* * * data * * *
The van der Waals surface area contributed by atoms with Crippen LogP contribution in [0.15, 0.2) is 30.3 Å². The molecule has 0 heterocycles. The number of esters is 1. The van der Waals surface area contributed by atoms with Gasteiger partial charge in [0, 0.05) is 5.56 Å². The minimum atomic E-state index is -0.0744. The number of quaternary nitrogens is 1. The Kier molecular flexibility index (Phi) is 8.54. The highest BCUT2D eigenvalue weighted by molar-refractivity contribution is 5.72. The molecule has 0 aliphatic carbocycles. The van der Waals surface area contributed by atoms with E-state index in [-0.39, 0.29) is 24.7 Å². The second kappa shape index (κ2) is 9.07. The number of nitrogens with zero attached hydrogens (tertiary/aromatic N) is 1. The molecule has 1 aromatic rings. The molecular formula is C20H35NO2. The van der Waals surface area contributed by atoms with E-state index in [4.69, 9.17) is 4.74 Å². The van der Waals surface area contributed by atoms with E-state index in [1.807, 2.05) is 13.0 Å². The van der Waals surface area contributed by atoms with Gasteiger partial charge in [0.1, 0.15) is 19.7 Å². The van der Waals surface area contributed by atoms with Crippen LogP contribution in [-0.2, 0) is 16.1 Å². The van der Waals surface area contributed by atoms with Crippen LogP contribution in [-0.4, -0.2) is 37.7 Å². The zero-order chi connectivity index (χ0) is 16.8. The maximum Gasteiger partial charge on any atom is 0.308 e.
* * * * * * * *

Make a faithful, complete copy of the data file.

The van der Waals surface area contributed by atoms with Crippen LogP contribution in [0.15, 0.2) is 30.3 Å². The molecule has 0 heterocycles. The number of esters is 1. The van der Waals surface area contributed by atoms with Gasteiger partial charge in [0, 0.05) is 5.56 Å². The minimum atomic E-state index is -0.0744. The number of quaternary nitrogens is 1. The Kier molecular flexibility index (Phi) is 8.54. The highest BCUT2D eigenvalue weighted by molar-refractivity contribution is 5.72. The molecule has 0 aliphatic carbocycles. The van der Waals surface area contributed by atoms with E-state index in [-0.39, 0.29) is 24.7 Å². The second kappa shape index (κ2) is 9.07. The number of nitrogens with zero attached hydrogens (tertiary/aromatic N) is 1. The molecule has 1 aromatic rings. The molecular formula is C20H35NO2. The van der Waals surface area contributed by atoms with E-state index in [4.69, 9.17) is 4.74 Å². The van der Waals surface area contributed by atoms with E-state index in [1.807, 2.05) is 13.0 Å². The van der Waals surface area contributed by atoms with Gasteiger partial charge in [0.1, 0.15) is 19.7 Å². The van der Waals surface area contributed by atoms with Crippen LogP contribution in [-0.2, 0) is 16.1 Å². The van der Waals surface area contributed by atoms with Crippen LogP contribution in [-0.4, -0.2) is 37.7 Å². The zero-order chi connectivity index (χ0) is 16.8. The maximum Gasteiger partial charge on any atom is 0.308 e.